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A good bait

If you are feeling crabby about the rain, claw your way to the ongoing seafood festival at Hotel Pankaj



GOURMET'S DELIGHT: An array of salads and sauces

WHAT, YOU may well ask, is the point of reviewing a seafood festival at a restaurant that is already known for its delicious food?

Our only answer is to say that it seems a good idea to tuck into some hot and spicy food during the monsoon.

If you are feeling crabby about the rain putting a damper on your plans for an evening out, claw your way to Hotel Pankaj's restaurant, Marthanda.

The seafood festival is in full swing at the restaurant.

Ambience

As we walk into the Marthanda, the walls decorated with motifs of fishes and prawns, catch our eye. A fish net affixed on to the roof of the ceiling adds to the ambience.

You may experience a pang of guilt when you see pearl spot fishes, tiger prawns and crabs (they look quite unappetising), lying cooped inside a glass shelf. Till some time ago, the crustaceans would have been happily swimming in the cool waters. But then, if you love seafood you may go ahead and devour the mouth-watering delicacies.

Though sophisticated may not be the first word that comes to mind while describing the restaurant, the food here is tasty and light on the pocket.


Salads and sauces are arranged on the counter and we see which of the salads look more appetising.

The restaurant wastes no time in scoring its first points. We are handed a glass each of tender coconut supreme. We sip in the chilled drink. It has a hint of vanilla, more like the taste of vanilla ice creams, and we decide to ask the chef to divulge the recipe to us.

The prawn masala and squid golden fry are pretty tempting. Hot garlic sauce is served as an accompaniment to the fried squids, one of the staff tells us.

Food

We study the menu for some minutes in silence weighing up a medley of mamo with bone soup, Goan fish curry, chilly fried prawns against the likes of sambal udang (Malaysian fried prawns in chilli sauce) and prawn crackers, before tossing in the towel and opting for some tom yam kung soup. The executive chef, Salim Shahjahan, tells us the prawns are cooked in stock comprising ginger, celery, simmered for six hours and strained before serving. Onions are added to garnish it.

Since we are not in the mood for anything sweet, we skip the Indonesian fried rice, a dish made of squid and pineapple. Indonesian fried rice tastes sweet but we are in the mood to gorge on something spicy.

We wait for the arrival of the soup and we tuck into a few tapioca vadas. The crispy, piping hot vadas don't taste great but we slap on a liberal amount of the special hot and tangy sauce, served as accompaniment, and the vadas make for good eating. We ask the chef for advise on what to try out, lest we feel grossed out.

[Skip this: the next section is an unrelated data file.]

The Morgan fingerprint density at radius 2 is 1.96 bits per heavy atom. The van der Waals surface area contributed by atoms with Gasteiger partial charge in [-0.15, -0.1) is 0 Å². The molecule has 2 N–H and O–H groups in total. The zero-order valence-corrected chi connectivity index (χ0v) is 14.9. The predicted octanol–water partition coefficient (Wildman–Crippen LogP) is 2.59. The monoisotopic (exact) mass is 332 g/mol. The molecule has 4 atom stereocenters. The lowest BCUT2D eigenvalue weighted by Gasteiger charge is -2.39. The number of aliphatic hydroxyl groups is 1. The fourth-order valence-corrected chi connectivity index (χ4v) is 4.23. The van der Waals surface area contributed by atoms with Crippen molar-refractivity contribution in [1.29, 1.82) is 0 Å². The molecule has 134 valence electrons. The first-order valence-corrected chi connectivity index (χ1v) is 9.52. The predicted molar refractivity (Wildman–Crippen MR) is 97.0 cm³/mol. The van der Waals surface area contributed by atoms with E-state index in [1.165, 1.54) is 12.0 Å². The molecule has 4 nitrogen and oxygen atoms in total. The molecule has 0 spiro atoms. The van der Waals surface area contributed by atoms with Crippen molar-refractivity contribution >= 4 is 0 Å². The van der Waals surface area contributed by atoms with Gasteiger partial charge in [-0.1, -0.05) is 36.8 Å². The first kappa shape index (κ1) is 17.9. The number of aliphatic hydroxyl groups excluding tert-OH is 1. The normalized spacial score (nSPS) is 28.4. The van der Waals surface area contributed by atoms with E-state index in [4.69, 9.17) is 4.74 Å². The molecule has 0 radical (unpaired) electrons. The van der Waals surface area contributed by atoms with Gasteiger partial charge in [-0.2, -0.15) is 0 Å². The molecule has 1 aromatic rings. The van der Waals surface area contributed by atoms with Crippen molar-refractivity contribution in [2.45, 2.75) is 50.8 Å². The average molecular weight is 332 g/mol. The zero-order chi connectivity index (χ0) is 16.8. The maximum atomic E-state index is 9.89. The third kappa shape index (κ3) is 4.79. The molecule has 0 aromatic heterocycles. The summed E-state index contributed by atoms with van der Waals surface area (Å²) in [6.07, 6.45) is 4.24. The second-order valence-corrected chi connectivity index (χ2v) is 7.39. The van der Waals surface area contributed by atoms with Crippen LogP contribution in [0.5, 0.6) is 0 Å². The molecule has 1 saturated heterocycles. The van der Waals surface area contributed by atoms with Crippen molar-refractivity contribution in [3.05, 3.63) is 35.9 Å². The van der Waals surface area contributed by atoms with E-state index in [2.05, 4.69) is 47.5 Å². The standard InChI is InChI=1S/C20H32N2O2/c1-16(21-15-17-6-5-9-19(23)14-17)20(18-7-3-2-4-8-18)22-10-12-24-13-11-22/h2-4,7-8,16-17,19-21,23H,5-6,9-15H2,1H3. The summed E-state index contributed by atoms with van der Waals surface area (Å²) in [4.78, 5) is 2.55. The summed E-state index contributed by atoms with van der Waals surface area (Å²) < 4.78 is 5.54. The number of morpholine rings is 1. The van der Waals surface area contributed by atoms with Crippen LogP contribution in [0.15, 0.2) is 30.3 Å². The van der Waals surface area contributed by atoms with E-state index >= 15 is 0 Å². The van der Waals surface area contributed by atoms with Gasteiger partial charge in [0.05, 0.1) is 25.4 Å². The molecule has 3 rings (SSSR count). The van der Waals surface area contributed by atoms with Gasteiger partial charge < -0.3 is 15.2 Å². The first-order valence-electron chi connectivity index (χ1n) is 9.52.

Our tom yam kung soup is sharpened by the taste of lemon grass, yet, it does not overwhelm us with its tanginess. The soup is quite easy on the palate. Another dish that we had zeroed in on while poring over the menu, the squid masala, has grated coconut and lots of chilli. It tastes hot but not too hot.

Momo, the Thai bread dish on offer, has baked fish stuffed in it. It is somewhat similar to our desi kulchas but we spot some elayappams and vellayappams, and choose to have vellayappam with some prawn Malabar curry and vegetable stew. The spicing in the prawn curry and its melting softness is unmistakably Malabari. If you have been on a resolve to control your diet, you may slightly regret the feebleness of your resolve by the time you scoop the prawns.

Just when we are done with vellayappam the fish moilee grabs our attention. The tiger prawn dish is not exactly cheap (Rs. 300 to Rs. 700), but the dish of this quality is never going to be. Nor should it be, for it affects the quality and freshness of the principal ingredient, in this case, the tiger prawns. The tandoori crab, well-marinated with cashewnut paste, spices and chilli paste, and cooked in the tandoor looks tempting. Instead, we wind up our dinner with some chilled orange juice. The tandoori crabs will have to wait until we embark on our next gastronomic voyage.

Food Festival: The seafood festival is on till August 22.

Time: 7 p.m. to 11 p.m.

Smitha Sadanandan

Photos: S. Mahinsha

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